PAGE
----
The Day the Earth Stood Still
Director: Robert Wise
Starring: Michael Rennie, Patricia Neal, Hugh Marlowe, Same Jaffe and Billy Gray
The Outer Limits (Series 1)
Starring: ... and many, many others
|Movie: A-, Picture: A+, Sound: B, Extras: B||Movie: B, Picture: B+, Sound: B-, Extras: D|
The Internet Movie Database (www.imdb.com) is very helpful to the movie-watcher in many ways. One of the most useful is as a filter for old movies. The Day the Earth Stood Still is an old movie, and a science fiction movie. Science fiction movies from the 1950s were almost uniformly awful, even by the standards of the day. But IMDB advises that regular voters have made it number 173 on its list of the top movies of all times, edging out 2000's Traffic. Not bad for a black and white, 4:3, mono movie. [As of 2008, it had slipped to number 200.]
Now on DVD it still stands up rather well. Sure, it's preachy (get your act together Earthlings or we aliens who have moved beyond violence will destroy you and your planet). And, sure, aliens that look like people to twelve significant digits are passe. And, yep, the music presses every Sci-Fi movie cliche button around.
But the preachiness was perhaps appropriate to the time, the story depends on human-like aliens, and the music ... well, this is where it all started. After all it came from the brain of Bernard Herrmann (Citizen Kane, Psycho, Taxi Driver).
While the sound is mono, all the audio tracks are in 192kbps Dolby Digital 2.0. Oddly, the English version is biased by 2.6dB to the right channel, but not the other languages, nor the informative commentary track (which is conveniently replicated in subtitles). It also uses the Academy sound EQ, rolling off sharply above around 7.5kHz.
The picture quality is superb. The film was restored in 2000, and further digital restoration was applied after conversion to video. And it has been laid down on the DVD at a huge average video bit rate of 7.7Mbps (higher than most Superbit titles).
In light of recent controversies about the media coverage of the Iraq war, have a look at the 1951 MovieTone news reel included on this DVD. Even-handed? Not a chance!
Running a TV series without a different set of characters in each episode, and no continuity of story line, is not easy. The Outer Limits was one that managed the trick. The episodes were linked by genre, primarily Sci-Fi horror, yet each stood alone from all the others.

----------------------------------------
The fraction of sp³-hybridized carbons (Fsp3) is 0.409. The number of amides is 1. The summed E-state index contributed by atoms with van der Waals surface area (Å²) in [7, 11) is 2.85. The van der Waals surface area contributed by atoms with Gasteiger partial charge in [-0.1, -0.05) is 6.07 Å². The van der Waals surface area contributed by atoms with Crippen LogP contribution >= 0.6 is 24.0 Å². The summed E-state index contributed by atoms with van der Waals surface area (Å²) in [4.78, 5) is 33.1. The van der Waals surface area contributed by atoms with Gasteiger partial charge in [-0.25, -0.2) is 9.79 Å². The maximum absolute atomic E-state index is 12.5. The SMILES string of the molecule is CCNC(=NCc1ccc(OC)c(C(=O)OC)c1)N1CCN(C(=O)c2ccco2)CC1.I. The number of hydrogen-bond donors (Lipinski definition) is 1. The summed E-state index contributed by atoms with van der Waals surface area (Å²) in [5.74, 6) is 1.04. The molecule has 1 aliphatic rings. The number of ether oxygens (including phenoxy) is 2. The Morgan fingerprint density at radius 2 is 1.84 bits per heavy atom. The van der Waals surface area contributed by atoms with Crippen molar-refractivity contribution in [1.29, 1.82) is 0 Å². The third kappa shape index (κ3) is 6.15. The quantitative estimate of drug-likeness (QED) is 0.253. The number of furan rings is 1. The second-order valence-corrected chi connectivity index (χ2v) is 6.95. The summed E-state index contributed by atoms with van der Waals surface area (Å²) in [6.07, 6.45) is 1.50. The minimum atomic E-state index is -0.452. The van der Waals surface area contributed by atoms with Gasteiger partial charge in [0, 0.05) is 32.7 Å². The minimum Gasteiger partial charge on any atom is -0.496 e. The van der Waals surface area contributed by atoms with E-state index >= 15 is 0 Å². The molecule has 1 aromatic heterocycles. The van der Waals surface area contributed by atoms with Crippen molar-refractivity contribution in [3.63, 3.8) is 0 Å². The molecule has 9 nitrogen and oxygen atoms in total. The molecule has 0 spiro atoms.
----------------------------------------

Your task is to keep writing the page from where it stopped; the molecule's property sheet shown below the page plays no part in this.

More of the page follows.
This DVD set consists of the entire first season dating from 1963. In those days, it seems, there was considerable commitment to the launch of a new series, so this package contains no less than 32 episodes. Consider it as 32 separate little movies (each runs a little over 50 minutes). This package will sell for around $125 for an incredible 26 hours of viewing, yet there are just four discs. How? The discs are that rarely-seen format: double sided, dual layer. Each side has four episodes.
What's startling about this is how good the story lines are and the acting is. Both range from competent to excellent. As good as these are, the special effects are bad. The monsters are liable to induce chuckles. The wires suspending Donald Pleasence's telekinetically manipulated rock in 'The Man With The Power' are clearly visible.
This is also a time capsule. See the young Robert Duvall ('The Chameleon'), the very young Martin Sheen ('Nightmare'). Then there the interesting twists on time-honoured themes: would-you-kill-the-young-Hitler of 'The Man Who Was Never Born', or the Manchurian Candidate-like story of '100 Days of the Dragon'.
It seems almost churlish to mention that there are no special extras: isn't 26 hours enough for you? The sound is poor, but bearable. It's rather scratchy and distortion prone, and rolls of sharply above 5kHz.
The picture quality is adequate (it's all black and white, of course) with the photography performed with film rather than video. It seems that we share this title with the United States, though, because the region coding is 1 and 4, and the video is in NTSC format.
Just remember you'll need to take a week off work to watch the whole thing.
Running time: 88 minutes
Aspect: 1.37:1 B&W (original format)
Sound track: English, French, Italian, German, Spanish, Commentary: Dolby Digital 2.0 (mono), 192kb/s
Subtitles: English, French, Dutch, Italian, German, Spanish, Commentary (English, French, Italian, German, Spanish)
Features: Trailer, MovieTone newsreel from 1951 (6 mins), Restoration comparison (4 mins), Commentary
Running time: 1,584 minutes
Aspect: 1.37:1 B&W (original format) NTSC
Sound track: English: Dolby Digital 2.0 (mono), 192kb/s